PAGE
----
NEW TRAIL CAMERA RULE IN EFFECT JAN. 1 IN ARIZONA

Discussion in 'Arizona Flyway Forum' started by JDK, Dec 28, 2021.

  1. Yuma Outdoorsman

    Yuma Outdoorsman Senior Refuge Member

    Messages:
    350
    Joined:
    Jan 4, 2006
    Location:
    Yuma, Az
    I personally love using trail cameras. I get all types of wildlife on them, not just animals I am hunting. I really enjoy seeing all the desert has to offer. I got an awesome pair of golden eagles on camera this year. I also got some awesome big horn sheep. I was able to harvest one of the bucks I had on camera but he was 4 miles from the drinker. I did plenty of scouting to find where he was hanging. I'll share the photos of my buck and a big horn.

    As for the ban, something had to be done for the animals and general hunters up north. It is tough to compete against the guides who had unlimited amounts of cameras up. I have seen photos of waterholes up there with a ton of cameras and it's ridiculous. I understand the ban and am bummed out for it as we don't get the pressure on waterholes here like they do up there. I have some waterholes where my camera is the only one on it all season. I scout my butt off as is, 2022 will be no different. Cameras or no cameras. deer2.jpg buck3.jpg deer1.jpg sheep555.jpg
     
    Bullet21XD and JDK like this.
  2. salthunter

    salthunter Moderator Moderator

    Messages:
    20,287
    Joined:
    Jun 14, 2002
    Location:
    SE Idaho
    Too bad Cameras are just plain fun to run
    If it was a guiding problem make the rule against guides.

    Sadly jealousy and envy runs deep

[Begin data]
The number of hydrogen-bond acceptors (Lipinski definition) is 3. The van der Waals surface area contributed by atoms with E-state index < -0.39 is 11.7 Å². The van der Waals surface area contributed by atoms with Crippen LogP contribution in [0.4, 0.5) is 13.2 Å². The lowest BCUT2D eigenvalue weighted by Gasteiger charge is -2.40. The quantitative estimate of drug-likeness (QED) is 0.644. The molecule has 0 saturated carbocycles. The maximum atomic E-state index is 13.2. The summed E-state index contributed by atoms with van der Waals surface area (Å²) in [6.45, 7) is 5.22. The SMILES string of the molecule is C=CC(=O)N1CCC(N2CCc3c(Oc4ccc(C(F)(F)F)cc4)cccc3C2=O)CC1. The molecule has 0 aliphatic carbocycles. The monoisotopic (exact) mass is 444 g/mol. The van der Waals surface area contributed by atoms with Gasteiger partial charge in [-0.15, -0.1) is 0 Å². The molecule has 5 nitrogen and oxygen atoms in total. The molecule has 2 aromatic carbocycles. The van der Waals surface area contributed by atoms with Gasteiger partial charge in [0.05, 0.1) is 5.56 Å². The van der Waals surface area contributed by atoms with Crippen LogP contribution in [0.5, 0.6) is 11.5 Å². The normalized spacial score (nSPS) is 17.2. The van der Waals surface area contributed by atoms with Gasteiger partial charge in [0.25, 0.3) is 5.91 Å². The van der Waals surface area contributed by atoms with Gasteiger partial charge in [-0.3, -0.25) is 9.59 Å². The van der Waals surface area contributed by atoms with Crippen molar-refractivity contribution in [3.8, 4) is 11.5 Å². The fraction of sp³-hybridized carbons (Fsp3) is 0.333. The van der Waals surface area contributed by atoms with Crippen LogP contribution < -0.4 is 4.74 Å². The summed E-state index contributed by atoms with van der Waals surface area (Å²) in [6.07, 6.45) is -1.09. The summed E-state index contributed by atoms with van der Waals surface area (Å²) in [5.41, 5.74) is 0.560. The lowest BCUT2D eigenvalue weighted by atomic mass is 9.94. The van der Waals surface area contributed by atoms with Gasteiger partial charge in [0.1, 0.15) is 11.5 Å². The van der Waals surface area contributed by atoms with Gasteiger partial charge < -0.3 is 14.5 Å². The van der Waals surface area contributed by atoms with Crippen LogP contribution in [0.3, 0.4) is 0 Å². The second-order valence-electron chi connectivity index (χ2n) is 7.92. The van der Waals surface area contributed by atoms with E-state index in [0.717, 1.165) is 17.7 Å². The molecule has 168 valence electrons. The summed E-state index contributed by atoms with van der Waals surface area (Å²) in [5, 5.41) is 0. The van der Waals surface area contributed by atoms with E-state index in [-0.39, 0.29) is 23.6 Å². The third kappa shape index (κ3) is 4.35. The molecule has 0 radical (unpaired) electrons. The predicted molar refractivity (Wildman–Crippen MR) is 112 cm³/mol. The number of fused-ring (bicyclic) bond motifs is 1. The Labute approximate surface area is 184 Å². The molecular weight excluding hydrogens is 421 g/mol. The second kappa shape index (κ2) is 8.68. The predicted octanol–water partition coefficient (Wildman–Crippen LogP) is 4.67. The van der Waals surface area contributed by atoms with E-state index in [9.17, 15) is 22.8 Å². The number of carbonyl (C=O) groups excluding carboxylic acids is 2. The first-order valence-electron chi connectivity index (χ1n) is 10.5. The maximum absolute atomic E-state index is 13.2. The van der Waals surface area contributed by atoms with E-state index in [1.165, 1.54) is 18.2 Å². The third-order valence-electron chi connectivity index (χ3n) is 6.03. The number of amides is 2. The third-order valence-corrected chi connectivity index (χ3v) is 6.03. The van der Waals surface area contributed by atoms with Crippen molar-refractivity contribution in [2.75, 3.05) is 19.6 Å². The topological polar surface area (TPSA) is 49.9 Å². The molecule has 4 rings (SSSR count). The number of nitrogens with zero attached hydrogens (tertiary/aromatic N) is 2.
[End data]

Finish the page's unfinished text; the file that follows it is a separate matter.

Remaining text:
3. Buster_AZ

    Buster_AZ Senior Refuge Member

    Messages:
    544
    Joined:
    Aug 27, 2020
    https://www.fieldandstream.com/hunting/utah-bans-trail-cameras/

    Utah has recently prohibited them during the hunting season as well.

    Guides are not the only people who created the problem though. A friend of mine documented the accumulation of trail cameras in a popular hunting area here in AZ. Every time he scouted, more and more additional cameras were added. The picture shows eight cameras overlooking a small dirt tank that was holding water, while he also crossed an additional 6 mounted along a game trail that lead to the tank (not in picture frame). The intense human traffic into this area negatively affected the environment and caused the animal behavior to change. This was another reason that lead to the trail camera ban. Sucks to say, but the rapid influx of people into Arizona has created a lot more competition for hunting areas and also lowered the chances of getting drawn for hunts. Hunters, in general, made cameras a problem here and looks to be in other states as well.

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